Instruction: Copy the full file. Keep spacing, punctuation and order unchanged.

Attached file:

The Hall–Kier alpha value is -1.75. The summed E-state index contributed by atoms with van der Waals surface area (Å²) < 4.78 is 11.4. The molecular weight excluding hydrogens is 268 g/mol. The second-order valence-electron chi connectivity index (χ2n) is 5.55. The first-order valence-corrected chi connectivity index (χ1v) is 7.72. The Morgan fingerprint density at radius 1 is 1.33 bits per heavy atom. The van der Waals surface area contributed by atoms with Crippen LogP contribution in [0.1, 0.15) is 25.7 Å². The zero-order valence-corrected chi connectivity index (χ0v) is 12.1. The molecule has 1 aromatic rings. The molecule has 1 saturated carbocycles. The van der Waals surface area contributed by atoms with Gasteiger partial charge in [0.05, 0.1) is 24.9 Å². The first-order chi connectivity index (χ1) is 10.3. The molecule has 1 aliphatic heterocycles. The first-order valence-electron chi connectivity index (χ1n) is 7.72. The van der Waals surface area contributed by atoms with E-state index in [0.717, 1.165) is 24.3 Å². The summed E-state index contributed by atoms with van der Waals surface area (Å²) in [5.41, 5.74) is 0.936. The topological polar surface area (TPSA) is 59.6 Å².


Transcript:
The Hall–Kier alpha value is -1.75. The summed E-state index contributed by atoms with van der Waals surface area (Å²) < 4.78 is 11.4. The molecular weight excluding hydrogens is 268 g/mol. The second-order valence-electron chi connectivity index (χ2n) is 5.55. The first-order valence-corrected chi connectivity index (χ1v) is 7.72. The Morgan fingerprint density at radius 1 is 1.33 bits per heavy atom. The van der Waals surface area contributed by atoms with Crippen LogP contribution in [0.1, 0.15) is 25.7 Å². The zero-order valence-corrected chi connectivity index (χ0v) is 12.1. The molecule has 1 aromatic rings. The molecule has 1 saturated carbocycles. The van der Waals surface area contributed by atoms with Gasteiger partial charge in [0.05, 0.1) is 24.9 Å². The first-order chi connectivity index (χ1) is 10.3. The molecule has 1 aliphatic heterocycles. The first-order valence-electron chi connectivity index (χ1n) is 7.72. The van der Waals surface area contributed by atoms with E-state index in [0.717, 1.165) is 24.3 Å². The summed E-state index contributed by atoms with van der Waals surface area (Å²) in [5.41, 5.74) is 0.936. The topological polar surface area (TPSA) is 59.6 Å².